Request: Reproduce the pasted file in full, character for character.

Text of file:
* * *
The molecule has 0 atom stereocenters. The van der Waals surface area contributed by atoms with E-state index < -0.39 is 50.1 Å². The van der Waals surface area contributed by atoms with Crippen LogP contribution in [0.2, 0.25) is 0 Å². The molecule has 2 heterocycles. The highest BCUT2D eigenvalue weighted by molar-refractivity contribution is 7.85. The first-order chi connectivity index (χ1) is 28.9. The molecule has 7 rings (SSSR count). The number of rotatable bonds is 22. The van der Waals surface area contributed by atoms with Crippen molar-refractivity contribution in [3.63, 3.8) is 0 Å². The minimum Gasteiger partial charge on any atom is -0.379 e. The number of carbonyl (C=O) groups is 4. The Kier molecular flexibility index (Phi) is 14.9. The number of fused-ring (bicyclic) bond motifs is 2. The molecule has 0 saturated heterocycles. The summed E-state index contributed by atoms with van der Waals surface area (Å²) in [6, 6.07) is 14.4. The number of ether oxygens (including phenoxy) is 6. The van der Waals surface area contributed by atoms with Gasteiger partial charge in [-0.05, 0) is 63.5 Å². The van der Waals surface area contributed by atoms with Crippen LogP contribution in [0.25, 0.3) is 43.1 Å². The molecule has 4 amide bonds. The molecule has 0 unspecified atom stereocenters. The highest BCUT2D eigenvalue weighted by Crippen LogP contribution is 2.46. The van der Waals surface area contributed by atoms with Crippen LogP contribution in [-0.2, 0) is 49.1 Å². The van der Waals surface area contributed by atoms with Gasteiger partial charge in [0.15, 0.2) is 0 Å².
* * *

The molecule has 0 atom stereocenters. The van der Waals surface area contributed by atoms with E-state index < -0.39 is 50.1 Å². The van der Waals surface area contributed by atoms with Crippen LogP contribution in [0.2, 0.25) is 0 Å². The molecule has 2 heterocycles. The highest BCUT2D eigenvalue weighted by molar-refractivity contribution is 7.85. The first-order chi connectivity index (χ1) is 28.9. The molecule has 7 rings (SSSR count). The number of rotatable bonds is 22. The van der Waals surface area contributed by atoms with Crippen molar-refractivity contribution in [3.63, 3.8) is 0 Å². The minimum Gasteiger partial charge on any atom is -0.379 e. The number of carbonyl (C=O) groups is 4. The Kier molecular flexibility index (Phi) is 14.9. The number of fused-ring (bicyclic) bond motifs is 2. The molecule has 0 saturated heterocycles. The summed E-state index contributed by atoms with van der Waals surface area (Å²) in [6, 6.07) is 14.4. The number of ether oxygens (including phenoxy) is 6. The van der Waals surface area contributed by atoms with Gasteiger partial charge in [-0.05, 0) is 63.5 Å². The van der Waals surface area contributed by atoms with Crippen LogP contribution in [0.25, 0.3) is 43.1 Å². The molecule has 4 amide bonds. The molecule has 0 unspecified atom stereocenters. The highest BCUT2D eigenvalue weighted by Crippen LogP contribution is 2.46. The van der Waals surface area contributed by atoms with Crippen LogP contribution in [-0.2, 0) is 49.1 Å². The van der Waals surface area contributed by atoms with Gasteiger partial charge in [0.15, 0.2) is 0 Å².